Zach LaVine’s spin move appeared awkward. A few seconds later, it went from awkward to flat-out concerning.
LaVine had grabbed a rebound three-plus minutes into the Bulls’ game Friday against the Warriors, spun to try to get out of trouble and felt something in his left knee that forced him to foul immediately so that he could stop the action and head straight to the locker room.
He eventually was ruled out for the rest of the game and was headed for an MRI exam, but the initial belief was that it was only further discomfort in the knee, which had been sore for a few games. It’s the same knee on which LaVine required surgery on his anterior cruciate ligament in February 2017.
Coach Billy Donovan ruled LaVine out of traveling to Boston for the start of a two-game trip Saturday, but he offered up little more than that.
‘‘I don’t know how severe it is or isn’t,’’ Donovan said. ‘‘I think the MRI will tell a lot [Saturday]. Before I speculate or guess, I just don’t know until he gets the MRI.’’
LaVine’s injury left the Bulls facing a Warriors team that was without Draymond Green and Klay Thompson, and they turned in a second consecutive embarrassing performance. They followed up a lackluster second half Wednesday against the Nets with a full-game meltdown in a 138-96 loss to the Warriors in a second consecutive nationally televised game at the United Center.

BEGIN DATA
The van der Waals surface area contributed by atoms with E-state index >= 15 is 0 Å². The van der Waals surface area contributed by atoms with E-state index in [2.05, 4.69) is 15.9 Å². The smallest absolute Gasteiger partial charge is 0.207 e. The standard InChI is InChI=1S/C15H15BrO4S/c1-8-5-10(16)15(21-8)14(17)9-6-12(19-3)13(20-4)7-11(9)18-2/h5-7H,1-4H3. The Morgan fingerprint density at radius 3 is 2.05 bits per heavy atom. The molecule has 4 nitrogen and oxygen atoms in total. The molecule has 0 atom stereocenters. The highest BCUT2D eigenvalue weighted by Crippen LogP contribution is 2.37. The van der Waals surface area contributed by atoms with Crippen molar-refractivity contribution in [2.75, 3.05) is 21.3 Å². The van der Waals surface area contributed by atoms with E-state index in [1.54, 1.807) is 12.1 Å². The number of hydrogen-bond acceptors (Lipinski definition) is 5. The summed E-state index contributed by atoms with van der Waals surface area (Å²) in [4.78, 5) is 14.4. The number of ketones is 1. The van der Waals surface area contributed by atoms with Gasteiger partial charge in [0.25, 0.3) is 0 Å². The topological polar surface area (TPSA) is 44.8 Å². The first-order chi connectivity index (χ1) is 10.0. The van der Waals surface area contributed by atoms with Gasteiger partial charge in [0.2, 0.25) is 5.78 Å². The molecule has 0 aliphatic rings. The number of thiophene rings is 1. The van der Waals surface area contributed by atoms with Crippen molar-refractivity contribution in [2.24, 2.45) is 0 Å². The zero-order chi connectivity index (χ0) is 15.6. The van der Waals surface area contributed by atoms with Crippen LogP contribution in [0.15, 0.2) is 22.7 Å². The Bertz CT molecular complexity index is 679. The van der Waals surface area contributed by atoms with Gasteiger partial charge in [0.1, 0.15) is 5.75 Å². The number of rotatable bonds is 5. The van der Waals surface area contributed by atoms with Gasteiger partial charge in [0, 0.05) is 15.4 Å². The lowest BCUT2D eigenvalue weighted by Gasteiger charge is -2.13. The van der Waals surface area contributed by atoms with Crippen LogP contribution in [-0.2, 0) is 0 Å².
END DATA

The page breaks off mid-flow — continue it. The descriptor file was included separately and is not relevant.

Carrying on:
The primary culprit against the Warriors was the lackluster defense, which allowed 37 points in the first quarter and 41 in the second.
Not only were the Bulls outscored 41-19 in the second quarter, but they turned the ball over seven times, allowed the Warriors to shoot 60.7% from the field, were outrebounded 14-6 and shot 1-for-7 from three-point range in the period.
The Bulls became the first team in NBA history to lead their conference and lose back-to-back home games by 25 points or more.
‘‘It’s definitely a learning experience for us all on just what to expect,’’ veteran forward DeMar DeRozan said. ‘‘We just got our butts kicked two [games] in a row, and now it’s about how we respond. We’re going to see what we’re made of.
‘‘Nobody is going to come save the day; it’s on us. These two games should be all the motivation we need.’’
As far as help coming before the trade deadline Feb. 10, Donovan wasn’t about to go there yet. He speaks with executive vice president of basketball operations Arturas Karnisovas and general manager Marc Eversley almost daily and said that all remained pretty quiet on that front so far.
‘‘We kind of talked and evaluated our team with where we’re at, and I think Arturas has mentioned publicly that he’s going to do whatever he can do to help the group,’’ Donovan said. ‘‘I have not gotten into specifics as it relates to players, the trade deadline. . . . His comment to me — Arturas — was: ‘Listen, as we get closer to this, we’ll fill you in.’ I didn’t get a sense that much was going on.
‘‘I think Arturas is looking at all those things, but there’s been no, ‘Hey, we’ve got to do this now.’ As Arturas has mentioned, the chemistry on the team is really good. And I think with the chemistry being as good as it is, you want to make sure that whatever you’re doing that the chemistry continues moving forward.’’